Chinese directors venture to Hollywood and back


The “Red Cliff” saga, which John Woo has called his dream project, marks the iconic action director’s return to his native China, if not necessarily to Hong Kong, where he made his mark.

Woo was the first Asian director to be hired for a mainstream Hollywood film back in the early 1990s, and his subsequent career in Tinseltown has been an unqualified success. Some say that Woo’s move to California opened doors for other Hong Kong movie professionals, and this is probably the case when it comes to actors. Jackie Chan, Jet Li and Woo’s own muse, Chow Yun-Fat, are all now international stars. However, the directors who followed him to Hollywood haven’t been quite as lucky.

This seems particularly ironic in the case of Tsui Hark, whose films are considered superior to Woo’s in Hong Kong. Only two of Woo’s movies (1986’s “A Better Tomorrow” and 1989’s “The Killer”) were cited in 2005 by the Hong Kong Film Awards among its 100 Best Chinese Motion Pictures, while Tsui rated five. Moreover, Tsui produced Woo’s films and was thought of as an equal creative partner in their making before the two had a falling out in 1989, after Tsui rejected Woo’s suggestion to make a “prequel” to “A Better Tomorrow.”

Four years younger, Tsui didn’t come up through the Hong Kong studio system the way Woo did. He actually studied film at the University of Texas in Austin and worked on TV productions in New York before returning to Hong Kong. In 1984 he formed the Film Workshop, which developed into one of the most influential production houses in the territory. As a director, Tsui became the new master of kung-fu movies, which are known locally as wuxia. Woo, however, specialized in the burgeoning gangster-triad genre, which attracted attention overseas. Admirers such as Quentin Tarantino, who saw badly subtitled versions of Woo’s films in Los Angeles’s Chinatown, appreciated Woo’s sentimental take on the classic cops-and-robbers theme and his extremely visceral depiction of violent gunplay.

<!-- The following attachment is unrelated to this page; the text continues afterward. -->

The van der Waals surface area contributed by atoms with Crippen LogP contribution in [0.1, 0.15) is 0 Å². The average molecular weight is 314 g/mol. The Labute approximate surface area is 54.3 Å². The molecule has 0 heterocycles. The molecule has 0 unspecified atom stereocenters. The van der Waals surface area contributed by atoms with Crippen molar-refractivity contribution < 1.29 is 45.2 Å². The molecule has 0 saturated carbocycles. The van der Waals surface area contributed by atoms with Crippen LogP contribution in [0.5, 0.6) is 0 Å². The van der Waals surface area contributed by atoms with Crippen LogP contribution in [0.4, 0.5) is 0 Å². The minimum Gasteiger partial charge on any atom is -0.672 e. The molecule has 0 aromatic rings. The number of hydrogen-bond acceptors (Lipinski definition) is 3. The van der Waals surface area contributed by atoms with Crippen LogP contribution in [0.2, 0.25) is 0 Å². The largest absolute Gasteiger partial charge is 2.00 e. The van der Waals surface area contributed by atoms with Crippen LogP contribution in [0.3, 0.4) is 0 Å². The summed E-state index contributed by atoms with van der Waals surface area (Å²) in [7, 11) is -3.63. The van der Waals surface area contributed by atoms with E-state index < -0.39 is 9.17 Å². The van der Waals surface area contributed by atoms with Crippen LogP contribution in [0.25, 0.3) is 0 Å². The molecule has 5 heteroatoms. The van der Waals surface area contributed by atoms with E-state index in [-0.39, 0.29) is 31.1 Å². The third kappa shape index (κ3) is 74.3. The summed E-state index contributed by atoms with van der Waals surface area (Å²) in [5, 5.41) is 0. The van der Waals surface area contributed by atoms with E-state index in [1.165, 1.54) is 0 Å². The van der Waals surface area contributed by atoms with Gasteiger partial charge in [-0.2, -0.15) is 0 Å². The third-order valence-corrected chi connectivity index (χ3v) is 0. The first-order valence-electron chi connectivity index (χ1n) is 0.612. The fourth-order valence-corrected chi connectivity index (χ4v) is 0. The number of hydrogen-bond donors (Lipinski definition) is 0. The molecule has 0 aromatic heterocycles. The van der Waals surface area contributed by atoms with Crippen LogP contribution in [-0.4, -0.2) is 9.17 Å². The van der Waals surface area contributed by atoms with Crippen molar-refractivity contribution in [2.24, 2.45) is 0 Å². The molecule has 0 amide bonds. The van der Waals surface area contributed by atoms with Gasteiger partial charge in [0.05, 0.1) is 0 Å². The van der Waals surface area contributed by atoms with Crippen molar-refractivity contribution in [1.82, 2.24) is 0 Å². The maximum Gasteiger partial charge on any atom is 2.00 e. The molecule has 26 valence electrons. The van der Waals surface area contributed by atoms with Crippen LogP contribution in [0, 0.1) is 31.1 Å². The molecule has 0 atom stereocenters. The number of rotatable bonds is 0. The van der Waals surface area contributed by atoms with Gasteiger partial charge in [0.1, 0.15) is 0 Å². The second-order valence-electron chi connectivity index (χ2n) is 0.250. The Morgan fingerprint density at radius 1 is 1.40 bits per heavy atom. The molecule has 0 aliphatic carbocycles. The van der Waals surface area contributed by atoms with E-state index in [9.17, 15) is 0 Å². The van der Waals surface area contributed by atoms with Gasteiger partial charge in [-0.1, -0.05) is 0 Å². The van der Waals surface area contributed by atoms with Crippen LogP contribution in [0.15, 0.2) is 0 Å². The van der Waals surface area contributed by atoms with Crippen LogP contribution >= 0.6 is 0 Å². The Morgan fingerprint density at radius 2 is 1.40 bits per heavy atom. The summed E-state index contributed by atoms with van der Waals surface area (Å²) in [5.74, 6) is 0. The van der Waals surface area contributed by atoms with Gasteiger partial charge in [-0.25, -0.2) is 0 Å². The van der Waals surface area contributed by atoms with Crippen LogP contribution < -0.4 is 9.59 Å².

Tsui and another Hong Kong director, Ringo Lam, were making crime movies that were just as exciting, but it was Woo who became the bigger cult figure in the West. Interestingly, it was not a hipster like Tarantino who got Woo his first job in Hollywood, but rather Belgian action star Jean-Claude Van Damme. Whatever acclaim he was receiving as an innovator, Woo came from a B-movie tradition. Van Damme, who spent two years in Hong Kong long before he became a star in Hollywood, understood how the system worked, and he got Woo to direct him in “Hard Target” in 1993. It was an inauspicious American debut in that only Van Damme fans tend to remember anything the Muscles from Brussels made after his initial box-office hits. But Woo gave Van Damme exactly what he wanted, turning a rote hunter-and-hunted story line into a nonstop exhibition of fierce firepower and bone-jarring fight scenes.

Van Damme also gave Lam and Tsui their first directing jobs in America. Lam did “Maximum Risk” in 1996 and Tsui did “Double Team” in ’97. Neither made as big an impression as Woo’s U.S. debut, but it may have had more to do with timing. Van Damme’s movies had become formula-driven products dependent on a dwindling male cult and desperate gimmicks (his costar in “Double Team” was then scandal-prone basketball star Dennis Rodman), and both Lam and Tsui were saddled with ludicrous scripts that made their action set-pieces seem even more gratuitous. Moreover, American directors had absorbed the Hong Kong action aesthetic, in particular the Wachowski Brothers (“The Matrix”), so there was no need to hire foreigners for that Asian touch.